Retail pharmacy giant, Shoppers Drug Mart, is partnering with Vancouver-based TruTrace Technologies to utilize the latter company’s blockchain technology to track and source the medical cannabis it will sell.
The pilot project, set to run until November 2019, is designed to take TruTrace’s StrainSecure technology “for identity management, asset tracking, validation, and product authentication.” The plan is to also serve as a “master registry” to standardize testing and quality assurance for the medical cannabis Shoppers Drug Mart will carry as inventory.
In such a nascent industry, TruTrace believes the difference in quantifying the genetics of each cannabis product isn’t reliant just on the name or brand attached to it, but rather the DNA of the plant itself. That’s where StrainSecure comes in.
How it works
The process to make this work seems confusing on the face of it, but there is a structure to it that is supposed to run fluidly. Cannabis producers have to be involved, first by creating a StrainSecure account online, and then submitting seeds, flower and post-extraction product to get tested at a registered facility.
Those results are then sent to StrainSecure, where they are subsequently added to the user group’s blockchain account. Submissions go into StrainSecure, officially completing and recording the transaction. This can also include pre-existing data of genetic cannabis strains submitted via the platform’s verification administrators.
“Thousands of cannabis strains exist, and cultivators are breeding new strains all the time,” says Robert Galarza, CEO of TruTrace, in an interview with MobileSyrup.
“The proliferation of different cannabis strains can prove problematic for consumers since there are more than 500 known chemical compounds in a single plant. Furthermore, since several dozens of these compounds have been identified as pharmacologically-active, it becomes more and more difficult for consumers to know what they are really purchasing.”
During the pilot, StrainSecure will serve as a “master registry” and “smart hub” for testing, verifying and assuring quality. It will utilize the GTIN — basically barcodes — to identify each product and establish correct links to flag anything fraudulent in the mix.
All the disparate players in the ecosystem are connected, like laboratories and track and trace systems, which, in theory, should make testing easier. Centrally storing all laboratory information means third-party systems can connect to what would otherwise be inaccessible data for lack of an actual registry.
StrainSecure’s ‘Master Registry’
The StrainSecure Master Registry also involves Health Canada and the LCBO in Ontario. Health Canada set the standards for cannabis production and distribution, but the registry is supposed to confirm the authenticity and transparency of the products before vendors like the LCBO and Shoppers Drug Mart go ahead and sell them.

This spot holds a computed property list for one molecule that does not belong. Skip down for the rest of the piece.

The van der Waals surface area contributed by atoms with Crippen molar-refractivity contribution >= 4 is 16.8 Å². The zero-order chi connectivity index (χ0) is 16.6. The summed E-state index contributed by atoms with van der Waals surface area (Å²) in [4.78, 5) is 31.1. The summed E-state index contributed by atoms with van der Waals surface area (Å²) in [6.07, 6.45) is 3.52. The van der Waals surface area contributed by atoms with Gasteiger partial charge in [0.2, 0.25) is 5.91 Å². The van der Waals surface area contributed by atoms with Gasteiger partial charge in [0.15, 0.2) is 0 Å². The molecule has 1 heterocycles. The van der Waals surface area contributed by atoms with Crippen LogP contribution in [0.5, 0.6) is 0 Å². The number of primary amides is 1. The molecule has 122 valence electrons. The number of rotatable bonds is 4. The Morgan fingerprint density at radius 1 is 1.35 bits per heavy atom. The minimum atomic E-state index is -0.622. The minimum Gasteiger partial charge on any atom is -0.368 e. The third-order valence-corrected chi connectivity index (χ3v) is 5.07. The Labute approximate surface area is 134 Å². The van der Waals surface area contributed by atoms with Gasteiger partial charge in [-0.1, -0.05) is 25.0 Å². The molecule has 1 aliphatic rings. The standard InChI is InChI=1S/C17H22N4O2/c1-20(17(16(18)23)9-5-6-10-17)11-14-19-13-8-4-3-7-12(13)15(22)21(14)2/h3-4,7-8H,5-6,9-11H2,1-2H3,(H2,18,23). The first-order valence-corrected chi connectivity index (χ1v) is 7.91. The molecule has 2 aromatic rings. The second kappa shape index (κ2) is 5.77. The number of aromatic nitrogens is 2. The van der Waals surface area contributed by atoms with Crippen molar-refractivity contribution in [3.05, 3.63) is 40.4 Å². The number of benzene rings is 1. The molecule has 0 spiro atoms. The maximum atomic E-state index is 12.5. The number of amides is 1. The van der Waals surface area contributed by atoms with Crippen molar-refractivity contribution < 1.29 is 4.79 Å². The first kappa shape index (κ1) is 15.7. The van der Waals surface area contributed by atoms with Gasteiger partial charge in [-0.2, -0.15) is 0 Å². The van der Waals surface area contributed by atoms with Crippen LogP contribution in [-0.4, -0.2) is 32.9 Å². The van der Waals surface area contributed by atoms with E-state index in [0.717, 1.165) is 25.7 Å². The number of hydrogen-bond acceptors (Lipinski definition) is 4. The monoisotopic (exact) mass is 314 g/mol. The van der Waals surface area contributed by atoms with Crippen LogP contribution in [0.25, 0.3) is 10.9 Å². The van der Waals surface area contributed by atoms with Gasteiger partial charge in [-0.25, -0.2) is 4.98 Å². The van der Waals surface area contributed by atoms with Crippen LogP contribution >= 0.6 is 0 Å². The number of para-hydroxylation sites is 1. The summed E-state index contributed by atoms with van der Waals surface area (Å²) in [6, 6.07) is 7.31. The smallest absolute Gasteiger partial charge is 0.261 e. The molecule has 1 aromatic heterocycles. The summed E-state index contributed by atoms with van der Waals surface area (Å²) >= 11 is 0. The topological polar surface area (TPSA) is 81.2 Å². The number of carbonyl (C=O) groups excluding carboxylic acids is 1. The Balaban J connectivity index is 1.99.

“The genetic verification that the StrainSecure Master Registry offers makes it possible to verify that the product hitting the market is in fact what was expected by the Shoppers Drug Mart distributor in their vendor agreements. Once approved, the product can be distributed, and results made public for reporting and verifiability,” Galarza explains.
He adds that a Master Strain Affidavit is auto-generated and given a unique ‘StrainSecure Address,’ along with a traceable QR Code each time an item is tested and verified by the network. That chain allows producers, patients and consumers also to verify the test, rate the product, write reviews and share opinions. The data is secure, and like test results, “can’t be tampered with or modified.”
Key to all this is the science behind the products. StrainSecure won’t just focus on security and transparency, but also on maintaining a standard. The platform supports standardizing the chemistry, including cannabinoids and terpenes, and any “validated genetics.”
Closing the tight loop is meant to give physicians, pharmacists and patients confidence that they’re getting genetically-sound and chemically-pure cannabis from a trusted source, Galarza says.
In other words, if you’re a patient getting medical cannabis, you should be able to both confirm what you’re buying, and track where it’s coming from. And not just once, but every time. Same goes for doctors and retailers prescribing and selling it.
Medical cannabis only
The pilot program won’t extend to recreational cannabis, and it’s not clear whether that will change at a later time. Galarza says TruTrace built the platform to provide the same level of data-driven transparency for both medical and recreational cannabis, so it could apply both ways.
“If we established medical cannabis standards for our platform, we knew the same regulators who set standards for medical would support the StrainSecure platform for recreational when it comes into the picture,” he says.
Despite nationwide legalization in Canada, recreational cannabis will have to wait to get the same treatment through the platform. Even with the medical-only approach, there’s still work to do. The pilot will run its first phase until July 31, with plans to finalize the implementation by late November.
“Using their smartphone or any web browser, consumers can quickly scan and access the relevant historical data related to a product without needing to try and access the inner workings of secure or closed platforms typically used to manage this data,” he says. “It’s new territory and the world is watching to see how one of the largest retailers is going to manage the distribution and sale of cannabis products.”